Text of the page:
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NW conservation groups urge regional approach to saving salmon

Salmon generic MGN NRCS Gary Kramer
KTVZ File/MGN/NRCS-Gary Kramer

One favored option - removing four Lower Snake dams - taken off the table

By Eric Tegethoff, Oregon News Service

PORTLAND, Ore. (KTVZ) -- Idaho Gov. Brad Little's workgroup to consider what to do about dwindling salmon numbers has wrapped up, as conservation groups in neighboring states say it's time for a regional approach.

Brett VandenHeuvel, executive director of Columbia Riverkeeper, said the warming climate is making it difficult for salmon and steelhead to navigate the Columbia and Snake rivers.

He maintained the fish are in a dire situation, and the issues can't be solved by a single state.

"Any solution that's going to work needs to be a regional solution," VandenHeuvel contended. "And I think that's why there's so much effort going in among the states and the federal government, and tribal nations and interested people who rely on salmon, who care about salmon, to come up with solutions."

In October, the governors of Idaho, Montana, Oregon and Washington signed an agreement to work together on recovery of salmon and steelhead in the region.

VandenHeuvel added that restoring salmon populations also is crucial for orcas in the Northwest.

The Idaho Salmon Workgroup was convened in April 2019.

Brian Brooks, executive director of the Idaho Wildlife Federation and a member of the group, said the most crucial recommendation - removing four dams on the lower Snake River in Washington - was taken off the table early in the process.

He calls the other proposals that will be in the group's final report "low-hanging fruit."

"The recommendations we did come up with, they will move the needle, they will help fish," Brooks acknowledged. "Unfortunately, they will not get us to those levels of abundance that Idahoans want."

Public comments submitted to the workgroup largely supported removing the dams.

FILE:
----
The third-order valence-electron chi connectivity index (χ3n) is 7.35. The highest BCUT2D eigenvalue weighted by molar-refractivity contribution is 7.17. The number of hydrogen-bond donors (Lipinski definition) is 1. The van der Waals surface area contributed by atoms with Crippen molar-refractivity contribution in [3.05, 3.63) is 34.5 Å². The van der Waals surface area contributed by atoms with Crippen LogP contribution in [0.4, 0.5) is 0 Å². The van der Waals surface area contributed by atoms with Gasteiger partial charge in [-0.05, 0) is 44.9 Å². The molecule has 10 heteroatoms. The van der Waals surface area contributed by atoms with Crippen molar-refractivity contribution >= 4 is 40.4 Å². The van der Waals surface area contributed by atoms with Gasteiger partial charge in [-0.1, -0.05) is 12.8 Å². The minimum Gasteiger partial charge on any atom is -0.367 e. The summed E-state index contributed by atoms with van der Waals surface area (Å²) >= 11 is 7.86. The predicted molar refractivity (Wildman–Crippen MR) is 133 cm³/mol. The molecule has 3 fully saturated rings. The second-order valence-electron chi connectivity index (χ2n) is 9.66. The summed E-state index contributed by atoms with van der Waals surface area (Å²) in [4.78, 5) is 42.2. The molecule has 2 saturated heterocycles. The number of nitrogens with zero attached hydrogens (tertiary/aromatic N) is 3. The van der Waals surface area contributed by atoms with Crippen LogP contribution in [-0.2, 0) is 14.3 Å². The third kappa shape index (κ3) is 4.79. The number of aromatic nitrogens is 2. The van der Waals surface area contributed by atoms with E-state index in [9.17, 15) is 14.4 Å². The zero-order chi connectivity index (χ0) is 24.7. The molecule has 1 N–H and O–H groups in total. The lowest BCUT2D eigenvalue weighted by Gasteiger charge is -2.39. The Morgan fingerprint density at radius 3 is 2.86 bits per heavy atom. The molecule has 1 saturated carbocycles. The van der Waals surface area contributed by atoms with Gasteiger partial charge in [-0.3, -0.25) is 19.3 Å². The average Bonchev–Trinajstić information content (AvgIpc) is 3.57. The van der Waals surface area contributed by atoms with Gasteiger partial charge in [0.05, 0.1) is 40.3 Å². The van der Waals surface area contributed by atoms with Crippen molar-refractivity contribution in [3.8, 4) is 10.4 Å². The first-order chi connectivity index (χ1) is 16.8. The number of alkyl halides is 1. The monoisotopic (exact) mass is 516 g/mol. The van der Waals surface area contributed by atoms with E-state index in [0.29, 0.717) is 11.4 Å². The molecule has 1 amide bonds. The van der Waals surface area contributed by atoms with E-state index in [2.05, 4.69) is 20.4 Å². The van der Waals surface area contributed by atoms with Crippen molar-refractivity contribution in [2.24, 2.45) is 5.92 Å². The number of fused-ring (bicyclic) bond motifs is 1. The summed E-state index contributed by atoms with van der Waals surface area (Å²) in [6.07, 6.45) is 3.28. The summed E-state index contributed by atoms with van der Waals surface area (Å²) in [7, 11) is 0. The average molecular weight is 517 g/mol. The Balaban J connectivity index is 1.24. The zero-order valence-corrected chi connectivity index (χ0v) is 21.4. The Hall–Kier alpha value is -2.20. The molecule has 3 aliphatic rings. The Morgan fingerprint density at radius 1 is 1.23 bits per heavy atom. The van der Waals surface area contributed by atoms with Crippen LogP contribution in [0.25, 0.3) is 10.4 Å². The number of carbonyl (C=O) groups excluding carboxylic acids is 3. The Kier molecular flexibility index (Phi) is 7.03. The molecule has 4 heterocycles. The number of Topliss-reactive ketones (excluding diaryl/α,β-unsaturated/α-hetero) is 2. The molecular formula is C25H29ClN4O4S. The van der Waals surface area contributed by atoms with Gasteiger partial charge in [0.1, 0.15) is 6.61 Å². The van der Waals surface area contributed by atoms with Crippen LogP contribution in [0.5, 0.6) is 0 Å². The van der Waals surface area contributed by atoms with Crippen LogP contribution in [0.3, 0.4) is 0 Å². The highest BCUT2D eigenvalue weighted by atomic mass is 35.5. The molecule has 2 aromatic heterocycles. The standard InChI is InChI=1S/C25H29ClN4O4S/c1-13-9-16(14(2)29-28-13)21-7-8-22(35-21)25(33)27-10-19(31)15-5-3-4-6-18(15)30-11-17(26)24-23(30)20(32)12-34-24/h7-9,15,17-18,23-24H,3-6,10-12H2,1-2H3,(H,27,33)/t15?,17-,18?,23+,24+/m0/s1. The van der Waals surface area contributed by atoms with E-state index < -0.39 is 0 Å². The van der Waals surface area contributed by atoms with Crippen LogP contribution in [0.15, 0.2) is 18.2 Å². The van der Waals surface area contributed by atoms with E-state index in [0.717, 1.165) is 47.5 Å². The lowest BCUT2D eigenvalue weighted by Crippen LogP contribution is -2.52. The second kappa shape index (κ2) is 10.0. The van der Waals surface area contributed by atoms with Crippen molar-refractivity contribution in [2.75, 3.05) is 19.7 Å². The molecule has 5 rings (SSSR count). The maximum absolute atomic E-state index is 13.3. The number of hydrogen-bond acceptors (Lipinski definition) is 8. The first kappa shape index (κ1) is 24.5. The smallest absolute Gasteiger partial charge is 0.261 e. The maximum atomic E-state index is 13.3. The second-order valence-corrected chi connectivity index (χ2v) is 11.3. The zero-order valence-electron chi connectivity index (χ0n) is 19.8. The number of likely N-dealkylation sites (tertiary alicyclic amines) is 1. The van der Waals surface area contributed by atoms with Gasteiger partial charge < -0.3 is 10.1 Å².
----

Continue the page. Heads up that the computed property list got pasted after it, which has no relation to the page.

VandenHeuvel sees that as the best solution for restoring salmon and steelhead populations, but he knows it's also the most divisive proposition, with farmers concerned about how it would affect their industry.

"We think that a broad congressional, legislative solution is really needed here," VandenHeuvel urged. "Something that's going to look hard at the transportation issues and the irrigation issues, and make sure that those are addressed."

The Idaho Salmon Workgroup's final report is expected sometime in January.

KTVZ news sources

Comments

13 Comments

        1. Irrigation is a waste of water

          They should just xeriscape and sorry no more golf courses for the proletariat.

          Barge transport? Burns oil. Hyper local farmers markets should be mandatory only eat and consume what’s in bicycle distance of your assigned apartment.

          Power generation? Have you seen all the windmills in the gorge? Those make all the clean Power we need we just use too much and should cut down to what those and solar can provide.

          Plus side windmills don’t impact the wild salmon that were here before us. And there a plenty of birds…

            1. My thought exactly !
              smedley makes excellent suggestions…of course those ideas have been around forever and the fact that he thought he was being sarcastic-and the fact that too many others think that way- is what keeps the climate/salmon death-spiral going.

  1. Seals, Cormorants, damns, gill nets, lots of blame to go around here. Do some research on the life cycle of salmon. Then think about how much of their life is spent in the rivers vs the ocean. We need a global solution, not just a regional one.

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